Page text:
For shopping, head to AlexanderPlatz – marked by the 368 metre TV Tower that you can see from most parts of the city. For views of Berlin, you can pay the €19.50 to get a view of Berlin from the Observation Deck, or you can save some serious coin and head down the road and pay just €4 to get views of the city from the terrace at the Park Inn Hotel. You can buy tickets from the concierge then take the lift up to floor 32. 

Berlin Germany

If you’re a street art fan, you’ll find plenty of it in Berlin. Apart from the Berlin Wall, Kreuzberg is also a hot spot for street art. Head to Wilhemstrausse for a colourful mural of an elephant, and just around the corner is another couple of murals on an apartment building.

Berlin Germany

There’s also some pretty murals down an alleyway near the Hackescher Market. Look for the cinemas Haus Schwarzenberg. There’s also some bars and cafes down the alleyway.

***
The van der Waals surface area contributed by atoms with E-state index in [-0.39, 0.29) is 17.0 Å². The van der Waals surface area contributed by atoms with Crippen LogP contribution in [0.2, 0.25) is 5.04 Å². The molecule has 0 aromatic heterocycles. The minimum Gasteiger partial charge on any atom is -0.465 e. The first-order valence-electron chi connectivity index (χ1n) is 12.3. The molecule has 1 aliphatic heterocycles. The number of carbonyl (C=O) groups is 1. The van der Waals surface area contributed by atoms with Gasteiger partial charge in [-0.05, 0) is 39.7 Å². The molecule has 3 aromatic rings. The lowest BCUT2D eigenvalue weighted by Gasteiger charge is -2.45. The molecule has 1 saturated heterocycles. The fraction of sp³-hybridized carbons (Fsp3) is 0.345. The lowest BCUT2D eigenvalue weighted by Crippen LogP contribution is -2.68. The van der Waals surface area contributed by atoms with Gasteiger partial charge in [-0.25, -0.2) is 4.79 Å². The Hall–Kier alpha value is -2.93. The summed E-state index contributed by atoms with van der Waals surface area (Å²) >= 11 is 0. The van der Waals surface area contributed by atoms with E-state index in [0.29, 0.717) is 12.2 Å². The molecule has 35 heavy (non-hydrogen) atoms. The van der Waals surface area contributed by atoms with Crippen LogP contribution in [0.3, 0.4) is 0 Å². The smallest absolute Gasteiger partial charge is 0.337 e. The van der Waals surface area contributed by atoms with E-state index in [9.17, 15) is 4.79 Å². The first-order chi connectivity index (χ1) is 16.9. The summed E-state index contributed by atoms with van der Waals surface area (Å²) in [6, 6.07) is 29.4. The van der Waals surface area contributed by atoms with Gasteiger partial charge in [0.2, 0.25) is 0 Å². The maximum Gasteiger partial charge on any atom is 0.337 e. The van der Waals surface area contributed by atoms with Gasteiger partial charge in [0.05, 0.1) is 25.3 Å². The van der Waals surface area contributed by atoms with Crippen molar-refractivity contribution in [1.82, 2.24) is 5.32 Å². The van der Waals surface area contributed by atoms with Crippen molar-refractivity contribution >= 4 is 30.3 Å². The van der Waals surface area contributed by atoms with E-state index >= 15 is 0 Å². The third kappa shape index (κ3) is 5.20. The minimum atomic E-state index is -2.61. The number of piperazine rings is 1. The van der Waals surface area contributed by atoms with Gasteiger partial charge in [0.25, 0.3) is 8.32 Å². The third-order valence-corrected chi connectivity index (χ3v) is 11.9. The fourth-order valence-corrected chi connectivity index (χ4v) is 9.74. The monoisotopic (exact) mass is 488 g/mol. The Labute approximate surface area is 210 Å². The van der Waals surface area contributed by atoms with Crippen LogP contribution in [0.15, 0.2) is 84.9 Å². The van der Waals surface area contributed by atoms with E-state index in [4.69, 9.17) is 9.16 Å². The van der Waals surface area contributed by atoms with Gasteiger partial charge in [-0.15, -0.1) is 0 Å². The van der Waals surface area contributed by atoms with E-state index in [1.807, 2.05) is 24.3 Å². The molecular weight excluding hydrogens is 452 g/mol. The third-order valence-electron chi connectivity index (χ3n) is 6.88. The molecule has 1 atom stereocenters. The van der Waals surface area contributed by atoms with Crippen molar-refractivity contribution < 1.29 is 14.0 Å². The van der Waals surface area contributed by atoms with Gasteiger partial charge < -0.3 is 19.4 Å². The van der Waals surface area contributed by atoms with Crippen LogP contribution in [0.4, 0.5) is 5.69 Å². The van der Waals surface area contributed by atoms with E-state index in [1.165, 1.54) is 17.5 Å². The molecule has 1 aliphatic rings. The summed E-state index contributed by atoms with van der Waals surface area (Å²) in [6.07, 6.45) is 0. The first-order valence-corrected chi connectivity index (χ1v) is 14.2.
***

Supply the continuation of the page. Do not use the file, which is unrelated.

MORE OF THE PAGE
Berlin Germany

If you’re looking for some tasty food, fruit or souvenirs to take home, take a look at the Hackescher Market. There’s also a number of restaurants and cafes here if you want a bite to eat.

Speaking of eating, if you love burgers then you need to try Burgermeister. The lines are long but the burgers are pretty tasty. There’s only a few tables at Burgermeister so you might want to plan to takeaway. Get there before 7.30pm to avoid the queue.

Things You Should Know:

  • It’s super easy to get around Berlin. You have the U-Bahn (subway), S-Bahn (above ground), trams and buses. You can buy a daily ticket for the A,B regions (City Centre) for €7 which is valid for all city services until 3am the next day. Most stations have maps to help you find your way. You can buy tickets from machines at each station. Cash and card are both accepted.